How Bipedalism Has Affected The Human Skeleton
As you might expect, the human adaptation to bipedalism has had many effects on the skeleton in order to accommodate this altered stance and form of locomotion. There are many small features that have been altered in the skeleton: they all come together to produce an efficient form which can accommodate bipedal movement.
First of all, there are few features to do with the spine which allow the human skeleton to be bipedal. The modern human spine has dual curvature (both kyphosis and lordosis – these are demonstrated in the figure), which allows us to stand erect. This also means that we can conserve energy as it will require less to remain upright due to the fact that the spine naturally curves that way anyway.
Also, the foramen magnum is positioned in the centre of the basicranium (the bottom of the skull). This is a change from the foramen magnum being further back as it is in normal quadrupeds, as the upright spinal shape requires a more central entrance into the skull in order to also keep the head upright, in the optimum visual position. The location of the foramen magnum also means that the head is better balanced and that the facial muscles are not required to support the skull upright but instead are used purely for facial expressions.
The structure of the human foot is also significantly different in comparison to other modern mammals. Humans have evolved platform feet with enlarged big toes (we do not require the thumb-like toes that apes have as we are not arboreal) and large arches which act as propulsive levers and allow us to spring forward when walking. This, again, conserves more energy than if we had ape-like flat feet like the other great apes.
Other adaptations of the human skeleton to accommodate bipedalism include a shorter, broader, pelvis that allows the swinging motion walking requires with larger hip joints (than quadrupeds) which will support the greater mass that will be supported by them (as the weight is distributed on less legs than if we were quadrupedal). Longer legs give a bigger push when walking upright, working with the arched feet to propel the form forward while a valgus angle and lock knees increases balance. Lock knees (a large knee joint which doesn’t decrease its extension so much during movement) and a valgus angle mean that as we walk, movement of the centre of gravity is restricted so we do not walk rocking from side to side as chimps and other apes would do if they were to walk upright all the time (see gorilla video below).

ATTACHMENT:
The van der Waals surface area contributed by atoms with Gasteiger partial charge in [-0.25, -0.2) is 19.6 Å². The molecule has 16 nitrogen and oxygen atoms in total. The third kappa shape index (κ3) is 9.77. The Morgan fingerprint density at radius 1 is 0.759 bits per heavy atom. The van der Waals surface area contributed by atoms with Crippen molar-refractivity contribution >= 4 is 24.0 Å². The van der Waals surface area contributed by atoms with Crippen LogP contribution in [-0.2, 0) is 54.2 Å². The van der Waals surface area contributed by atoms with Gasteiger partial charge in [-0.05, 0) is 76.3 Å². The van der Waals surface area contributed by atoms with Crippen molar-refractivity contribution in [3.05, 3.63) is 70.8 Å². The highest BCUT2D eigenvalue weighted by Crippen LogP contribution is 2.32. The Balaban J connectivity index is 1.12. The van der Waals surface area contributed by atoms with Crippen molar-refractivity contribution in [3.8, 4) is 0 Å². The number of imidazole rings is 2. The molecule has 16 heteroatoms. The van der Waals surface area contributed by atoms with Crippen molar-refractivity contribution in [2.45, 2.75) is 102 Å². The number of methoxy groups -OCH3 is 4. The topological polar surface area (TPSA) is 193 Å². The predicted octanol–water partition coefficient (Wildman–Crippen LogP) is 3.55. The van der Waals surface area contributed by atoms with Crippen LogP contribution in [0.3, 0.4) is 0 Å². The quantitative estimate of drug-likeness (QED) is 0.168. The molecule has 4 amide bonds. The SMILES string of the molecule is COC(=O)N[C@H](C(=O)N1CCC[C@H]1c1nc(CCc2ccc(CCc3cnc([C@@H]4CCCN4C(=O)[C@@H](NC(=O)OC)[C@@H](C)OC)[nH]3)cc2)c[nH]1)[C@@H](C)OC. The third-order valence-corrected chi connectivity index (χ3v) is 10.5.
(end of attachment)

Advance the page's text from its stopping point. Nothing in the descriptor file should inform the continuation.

Gorilla walking bipedally
Changes in physiology
Obviously, when the skeleton has to adapt to cater for a new form of locomotion, there will be changes in the physiology also. Bipedalism requires very strong leg muscles in order to propel the body forwards enough. The strongest muscles are concentrated in the thighs, and all the muscles in the legs will be much more developed than those in the arms, as they are used to a greater extent and are generally worked harder. Standing on two legs also requires an effective sensory control system that can maintain balance, and in humans there is constant balance adjustment to keep us upright and to stop us falling over when in motion. Most of this balance detection takes place within the ear, in a section of chambers called the bony labyrinth. This consists of three sections, two of which are known as “organs of balance”. As well as this, our visual input from our eyes can constantly update the brain on the position of the head, and specialised proprioreceptors in muscles and tendons tell our brain how stretched our muscles and tendons are, and therefore feeds us with information on how upright we are and at which angle we are standing at.
In order to walk, the centre of gravity must remain over the supporting leg during the swing phase (when the leg is not touching the ground and is moving) of walking. To ensure that the centre of gravity does not move, or at least to ensure that movement is limited, the pelvis has adapted specific pelvic angles. When walking, we must rotate our hips as we push up off the ground in order to maintain balance and to optimise stride length. Running is very similar, and is made easier by the adapted human foot. Before each step, energy is stored up in the ball of the foot and as the foot begins to spring off the ground, the energy is released and the individual will spring forward in a run.
Lastly, the main physiological change that accommodates bipedalism to its optimum is the structure of the respiratory system. For effective movement that does not leave us exhausted, we need to have a good aerobic system that allows oxygen to travel to our tissues and replenish their energy as we move. Due to the very large surface area found in the lung tissue and the effective circulatory system, humans have easily achieved this. However, even though we have a very good aerobic system, sometimes this is not enough when put under a great amount of pressure: we must also have a good anaerobic system. This is a system which will be needed during sprinting and in vigorous activity when the body cannot supply the muscles and tissues needed for the movement quick enough.
So, we can see that bipedalism has had a great impact on human life – not only on our body structure and how we travel, but how we learnt to gather food and interact with one another too. While no two scientists can completely agree on the reasons as to why bipedalism evolved in humans, it is clear that it has been a very useful skill in our adaptation to the ever-changing world, and one that has highlighted us as unique among the great apes.
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